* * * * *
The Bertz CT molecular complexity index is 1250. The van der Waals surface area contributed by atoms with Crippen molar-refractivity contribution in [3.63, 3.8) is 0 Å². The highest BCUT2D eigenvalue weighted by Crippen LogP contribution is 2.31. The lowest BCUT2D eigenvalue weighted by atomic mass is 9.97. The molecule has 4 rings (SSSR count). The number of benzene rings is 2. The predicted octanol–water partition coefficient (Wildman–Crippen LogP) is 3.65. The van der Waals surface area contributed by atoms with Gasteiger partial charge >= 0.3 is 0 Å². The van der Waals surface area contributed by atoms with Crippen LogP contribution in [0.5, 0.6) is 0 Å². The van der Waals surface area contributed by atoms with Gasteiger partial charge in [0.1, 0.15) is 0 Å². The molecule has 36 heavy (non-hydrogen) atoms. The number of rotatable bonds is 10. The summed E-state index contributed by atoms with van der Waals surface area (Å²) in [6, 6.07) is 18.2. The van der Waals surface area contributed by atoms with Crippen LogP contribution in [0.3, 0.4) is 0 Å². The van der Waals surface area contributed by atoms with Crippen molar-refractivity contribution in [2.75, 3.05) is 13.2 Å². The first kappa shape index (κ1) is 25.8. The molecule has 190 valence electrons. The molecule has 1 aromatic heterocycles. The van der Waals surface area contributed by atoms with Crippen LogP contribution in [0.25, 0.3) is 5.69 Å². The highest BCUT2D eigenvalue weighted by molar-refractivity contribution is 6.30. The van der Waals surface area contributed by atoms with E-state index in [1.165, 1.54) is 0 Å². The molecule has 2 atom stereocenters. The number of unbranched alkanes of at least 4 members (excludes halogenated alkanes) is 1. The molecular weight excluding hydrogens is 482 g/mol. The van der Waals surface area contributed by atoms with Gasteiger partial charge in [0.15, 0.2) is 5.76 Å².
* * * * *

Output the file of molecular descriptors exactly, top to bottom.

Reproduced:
The Bertz CT molecular complexity index is 1250. The van der Waals surface area contributed by atoms with Crippen molar-refractivity contribution in [3.63, 3.8) is 0 Å². The highest BCUT2D eigenvalue weighted by Crippen LogP contribution is 2.31. The lowest BCUT2D eigenvalue weighted by atomic mass is 9.97. The molecule has 4 rings (SSSR count). The number of benzene rings is 2. The predicted octanol–water partition coefficient (Wildman–Crippen LogP) is 3.65. The van der Waals surface area contributed by atoms with Gasteiger partial charge >= 0.3 is 0 Å². The van der Waals surface area contributed by atoms with Crippen LogP contribution in [0.5, 0.6) is 0 Å². The van der Waals surface area contributed by atoms with Gasteiger partial charge in [0.1, 0.15) is 0 Å². The molecule has 36 heavy (non-hydrogen) atoms. The number of rotatable bonds is 10. The summed E-state index contributed by atoms with van der Waals surface area (Å²) in [6, 6.07) is 18.2. The van der Waals surface area contributed by atoms with Crippen LogP contribution in [0.3, 0.4) is 0 Å². The van der Waals surface area contributed by atoms with Crippen molar-refractivity contribution in [2.75, 3.05) is 13.2 Å². The first kappa shape index (κ1) is 25.8. The molecule has 190 valence electrons. The molecule has 1 aromatic heterocycles. The van der Waals surface area contributed by atoms with Crippen LogP contribution in [0.25, 0.3) is 5.69 Å². The highest BCUT2D eigenvalue weighted by molar-refractivity contribution is 6.30. The van der Waals surface area contributed by atoms with E-state index in [1.165, 1.54) is 0 Å². The molecule has 2 atom stereocenters. The number of unbranched alkanes of at least 4 members (excludes halogenated alkanes) is 1. The molecular weight excluding hydrogens is 482 g/mol. The van der Waals surface area contributed by atoms with Gasteiger partial charge in [0.15, 0.2) is 5.76 Å².